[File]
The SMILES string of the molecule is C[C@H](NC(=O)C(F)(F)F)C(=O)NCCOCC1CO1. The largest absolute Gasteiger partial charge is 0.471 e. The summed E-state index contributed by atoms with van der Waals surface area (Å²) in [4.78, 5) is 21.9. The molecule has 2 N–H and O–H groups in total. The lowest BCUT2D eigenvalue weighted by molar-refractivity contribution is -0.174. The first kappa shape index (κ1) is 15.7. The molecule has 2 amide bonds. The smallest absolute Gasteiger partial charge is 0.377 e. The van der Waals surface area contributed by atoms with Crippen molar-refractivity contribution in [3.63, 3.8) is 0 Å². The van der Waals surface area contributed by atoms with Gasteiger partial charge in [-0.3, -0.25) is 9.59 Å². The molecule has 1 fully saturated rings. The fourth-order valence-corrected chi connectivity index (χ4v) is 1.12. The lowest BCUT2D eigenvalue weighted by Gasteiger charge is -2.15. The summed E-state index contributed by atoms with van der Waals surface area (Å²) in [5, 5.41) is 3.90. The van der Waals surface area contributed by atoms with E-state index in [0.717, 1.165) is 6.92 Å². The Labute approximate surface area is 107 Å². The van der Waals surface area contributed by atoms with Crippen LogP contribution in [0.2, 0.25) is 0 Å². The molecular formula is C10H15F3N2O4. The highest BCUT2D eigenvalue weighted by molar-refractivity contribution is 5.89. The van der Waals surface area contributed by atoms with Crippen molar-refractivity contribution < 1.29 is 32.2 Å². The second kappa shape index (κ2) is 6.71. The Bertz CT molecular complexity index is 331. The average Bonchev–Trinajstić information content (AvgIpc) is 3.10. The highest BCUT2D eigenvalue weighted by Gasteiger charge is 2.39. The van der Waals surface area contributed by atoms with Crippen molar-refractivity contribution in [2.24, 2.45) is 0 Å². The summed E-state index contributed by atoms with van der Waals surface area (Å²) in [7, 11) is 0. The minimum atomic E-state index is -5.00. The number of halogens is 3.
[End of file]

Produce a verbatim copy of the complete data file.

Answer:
The SMILES string of the molecule is C[C@H](NC(=O)C(F)(F)F)C(=O)NCCOCC1CO1. The largest absolute Gasteiger partial charge is 0.471 e. The summed E-state index contributed by atoms with van der Waals surface area (Å²) in [4.78, 5) is 21.9. The molecule has 2 N–H and O–H groups in total. The lowest BCUT2D eigenvalue weighted by molar-refractivity contribution is -0.174. The first kappa shape index (κ1) is 15.7. The molecule has 2 amide bonds. The smallest absolute Gasteiger partial charge is 0.377 e. The van der Waals surface area contributed by atoms with Crippen molar-refractivity contribution in [3.63, 3.8) is 0 Å². The van der Waals surface area contributed by atoms with Gasteiger partial charge in [-0.3, -0.25) is 9.59 Å². The molecule has 1 fully saturated rings. The fourth-order valence-corrected chi connectivity index (χ4v) is 1.12. The lowest BCUT2D eigenvalue weighted by Gasteiger charge is -2.15. The summed E-state index contributed by atoms with van der Waals surface area (Å²) in [5, 5.41) is 3.90. The van der Waals surface area contributed by atoms with E-state index in [0.717, 1.165) is 6.92 Å². The Labute approximate surface area is 107 Å². The van der Waals surface area contributed by atoms with Crippen LogP contribution in [0.2, 0.25) is 0 Å². The molecular formula is C10H15F3N2O4. The highest BCUT2D eigenvalue weighted by molar-refractivity contribution is 5.89. The van der Waals surface area contributed by atoms with Crippen molar-refractivity contribution < 1.29 is 32.2 Å². The second kappa shape index (κ2) is 6.71. The Bertz CT molecular complexity index is 331. The average Bonchev–Trinajstić information content (AvgIpc) is 3.10. The highest BCUT2D eigenvalue weighted by Gasteiger charge is 2.39. The van der Waals surface area contributed by atoms with Crippen molar-refractivity contribution in [2.24, 2.45) is 0 Å². The summed E-state index contributed by atoms with van der Waals surface area (Å²) in [7, 11) is 0. The minimum atomic E-state index is -5.00. The number of halogens is 3.